Linux disk full errors but disk has space

Linux disk full errors but disk has space

Desktops, Filesystems, Linux, Servers, Slider No Comments on Linux disk full errors but disk has space

Today I had a customer reporting a wordpress error when uploading images. "Missing a temporary folder"

Checked file permissions on /tmp – they were fine.

But is /tmp the location of the temporary folder for the site? Went to add a new file for a quick php_info(); and got a "disk space full error". Ahhh, that explains it.

Run "df -h" to check diskspace and the drives were between 0% – 18% full, loads of space.

But knowing the way that linux file systems work having encountered this issue before I know the problem and the solution.

Inodes

Inodes are a finite resource on most linux file systems which limit the total maximum number of files.

They work in a similar way to an index or table of contents at the start of a book.

Both the book and the index were created at the same time, completely empty but with a suitable number of index entries (inodes) for the pages (files) in the book.

On a normal system you run out of disk space well before you run out of inodes – this server had 38GB diskspace and 4.9 million inodes meaning an average file size of 7.7KB would fill disk and inodes perfectly.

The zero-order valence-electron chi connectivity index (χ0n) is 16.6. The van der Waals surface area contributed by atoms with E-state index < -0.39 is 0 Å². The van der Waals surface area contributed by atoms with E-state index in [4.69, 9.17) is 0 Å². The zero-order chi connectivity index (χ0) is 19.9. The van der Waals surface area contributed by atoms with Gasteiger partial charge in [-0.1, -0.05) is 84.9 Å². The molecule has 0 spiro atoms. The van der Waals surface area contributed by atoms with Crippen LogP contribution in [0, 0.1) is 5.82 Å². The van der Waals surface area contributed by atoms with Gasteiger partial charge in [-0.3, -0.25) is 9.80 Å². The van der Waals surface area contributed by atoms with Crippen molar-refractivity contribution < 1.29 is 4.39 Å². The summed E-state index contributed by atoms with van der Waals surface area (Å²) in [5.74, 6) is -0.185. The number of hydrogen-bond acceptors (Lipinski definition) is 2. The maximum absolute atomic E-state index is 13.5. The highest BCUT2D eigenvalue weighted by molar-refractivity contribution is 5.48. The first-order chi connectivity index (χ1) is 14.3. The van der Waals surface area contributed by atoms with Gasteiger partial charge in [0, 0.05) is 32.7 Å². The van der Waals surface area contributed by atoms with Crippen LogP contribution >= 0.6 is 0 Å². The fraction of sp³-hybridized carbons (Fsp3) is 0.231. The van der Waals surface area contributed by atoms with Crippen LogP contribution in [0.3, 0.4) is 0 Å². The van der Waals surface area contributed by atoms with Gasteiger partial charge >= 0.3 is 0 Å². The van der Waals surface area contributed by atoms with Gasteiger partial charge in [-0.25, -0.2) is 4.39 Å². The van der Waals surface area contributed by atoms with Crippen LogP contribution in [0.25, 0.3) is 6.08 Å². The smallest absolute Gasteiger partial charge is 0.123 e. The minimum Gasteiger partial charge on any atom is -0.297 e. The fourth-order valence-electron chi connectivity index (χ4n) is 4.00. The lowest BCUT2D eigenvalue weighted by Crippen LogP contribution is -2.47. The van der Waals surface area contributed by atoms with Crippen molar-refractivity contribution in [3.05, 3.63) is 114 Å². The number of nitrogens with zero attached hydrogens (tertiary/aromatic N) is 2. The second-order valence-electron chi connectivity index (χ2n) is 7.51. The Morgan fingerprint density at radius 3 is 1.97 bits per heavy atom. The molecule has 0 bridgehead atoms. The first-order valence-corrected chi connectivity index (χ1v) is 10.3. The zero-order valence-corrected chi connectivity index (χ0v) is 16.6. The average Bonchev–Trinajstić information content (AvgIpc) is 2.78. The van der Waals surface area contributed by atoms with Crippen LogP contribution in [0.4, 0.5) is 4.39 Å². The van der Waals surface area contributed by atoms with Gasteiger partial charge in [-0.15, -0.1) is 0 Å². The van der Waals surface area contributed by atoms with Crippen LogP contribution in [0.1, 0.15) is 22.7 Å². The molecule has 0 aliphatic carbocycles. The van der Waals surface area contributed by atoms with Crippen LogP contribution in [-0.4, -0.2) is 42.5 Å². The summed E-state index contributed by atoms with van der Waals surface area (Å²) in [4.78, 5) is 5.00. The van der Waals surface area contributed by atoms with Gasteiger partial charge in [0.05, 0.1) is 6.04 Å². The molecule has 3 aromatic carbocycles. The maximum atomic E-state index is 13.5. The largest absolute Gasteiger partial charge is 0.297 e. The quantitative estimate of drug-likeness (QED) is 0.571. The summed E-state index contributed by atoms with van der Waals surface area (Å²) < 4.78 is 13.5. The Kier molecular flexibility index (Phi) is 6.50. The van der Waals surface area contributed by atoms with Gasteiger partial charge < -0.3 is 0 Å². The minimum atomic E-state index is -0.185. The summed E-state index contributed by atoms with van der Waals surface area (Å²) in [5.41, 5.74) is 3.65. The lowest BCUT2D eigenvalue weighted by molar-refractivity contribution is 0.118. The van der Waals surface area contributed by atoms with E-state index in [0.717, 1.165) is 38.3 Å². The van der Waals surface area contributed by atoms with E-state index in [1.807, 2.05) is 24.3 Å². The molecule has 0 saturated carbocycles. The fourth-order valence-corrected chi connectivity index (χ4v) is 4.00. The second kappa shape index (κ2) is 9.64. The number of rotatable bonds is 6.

But if you get a server with an unusually large number of extremely small files the inodes limit can be an issue.

Increasing inode limits will normally require reformatting the disk so not good for a production machine – so the fix is to delete files.

 

First I located the source of the majority of files (inodes).

cd /

for i in `ls -1A | grep -v "\.\./" | grep -v "\./"`; do echo "`find $i | sort -u | wc -l` $i"; done | sort -rn | head -10

This showed I had 4.7M inodes in /var

cd var

for i in `ls -1A | grep -v "\.\./" | grep -v "\./"`; do echo "`find $i | sort -u | wc -l` $i"; done | sort -rn | head -10

The files were all in /var/spool

cd spool

for i in `ls -1A | grep -v "\.\./" | grep -v "\./"`; do echo "`find $i | sort -u | wc -l` $i"; done | sort -rn | head -10

/var/spool/exim4 was the culprit with 95% of my available inodes in use.

I didn't use exim4 on this server, it got installed as a dependency of something else I was using, so fine to go ahead and clear them all.

rm -f exim4

Waiting, waiting and waiting. I probably would have got a "too many arguments" error but didn't wait that long.

cd exim4

find . -type f -print -delete

Using find worked more reliably and was less resource intensive when it comes to deleting a few million files.

# df -i
Filesystem Inodes IUsed IFree IUse% Mounted on
/dev/sda1 4980736 217861 4762875 5% /

Problem solved!

Mark Walker

Founder at Awcode
Mark Walker is a web developer, system administrator and entrepreneur, born in England but calling Thailand home for over a decade.

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